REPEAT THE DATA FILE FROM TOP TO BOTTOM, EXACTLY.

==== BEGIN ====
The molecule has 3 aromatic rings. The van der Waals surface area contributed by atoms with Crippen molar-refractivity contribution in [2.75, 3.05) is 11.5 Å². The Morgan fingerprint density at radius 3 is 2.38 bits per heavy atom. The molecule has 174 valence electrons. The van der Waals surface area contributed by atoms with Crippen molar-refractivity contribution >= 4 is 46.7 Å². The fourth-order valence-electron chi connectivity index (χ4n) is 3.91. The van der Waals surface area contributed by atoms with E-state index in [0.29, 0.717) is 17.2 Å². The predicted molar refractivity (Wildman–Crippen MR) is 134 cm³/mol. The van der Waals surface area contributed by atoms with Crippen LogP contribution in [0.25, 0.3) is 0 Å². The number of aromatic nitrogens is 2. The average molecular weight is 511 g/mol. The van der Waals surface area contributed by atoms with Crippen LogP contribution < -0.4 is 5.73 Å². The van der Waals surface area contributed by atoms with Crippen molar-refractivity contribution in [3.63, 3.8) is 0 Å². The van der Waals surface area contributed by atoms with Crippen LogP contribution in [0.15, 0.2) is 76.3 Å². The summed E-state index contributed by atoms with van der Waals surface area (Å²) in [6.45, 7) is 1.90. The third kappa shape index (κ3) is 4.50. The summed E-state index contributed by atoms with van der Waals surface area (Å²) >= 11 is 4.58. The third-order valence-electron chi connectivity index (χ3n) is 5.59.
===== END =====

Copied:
The molecule has 3 aromatic rings. The van der Waals surface area contributed by atoms with Crippen molar-refractivity contribution in [2.75, 3.05) is 11.5 Å². The Morgan fingerprint density at radius 3 is 2.38 bits per heavy atom. The molecule has 174 valence electrons. The van der Waals surface area contributed by atoms with Crippen molar-refractivity contribution >= 4 is 46.7 Å². The fourth-order valence-electron chi connectivity index (χ4n) is 3.91. The van der Waals surface area contributed by atoms with E-state index in [0.29, 0.717) is 17.2 Å². The predicted molar refractivity (Wildman–Crippen MR) is 134 cm³/mol. The van der Waals surface area contributed by atoms with Crippen LogP contribution in [0.25, 0.3) is 0 Å². The number of aromatic nitrogens is 2. The average molecular weight is 511 g/mol. The van der Waals surface area contributed by atoms with Crippen LogP contribution < -0.4 is 5.73 Å². The van der Waals surface area contributed by atoms with Crippen molar-refractivity contribution in [3.63, 3.8) is 0 Å². The van der Waals surface area contributed by atoms with Crippen LogP contribution in [0.15, 0.2) is 76.3 Å². The summed E-state index contributed by atoms with van der Waals surface area (Å²) in [6.45, 7) is 1.90. The third kappa shape index (κ3) is 4.50. The summed E-state index contributed by atoms with van der Waals surface area (Å²) >= 11 is 4.58. The third-order valence-electron chi connectivity index (χ3n) is 5.59.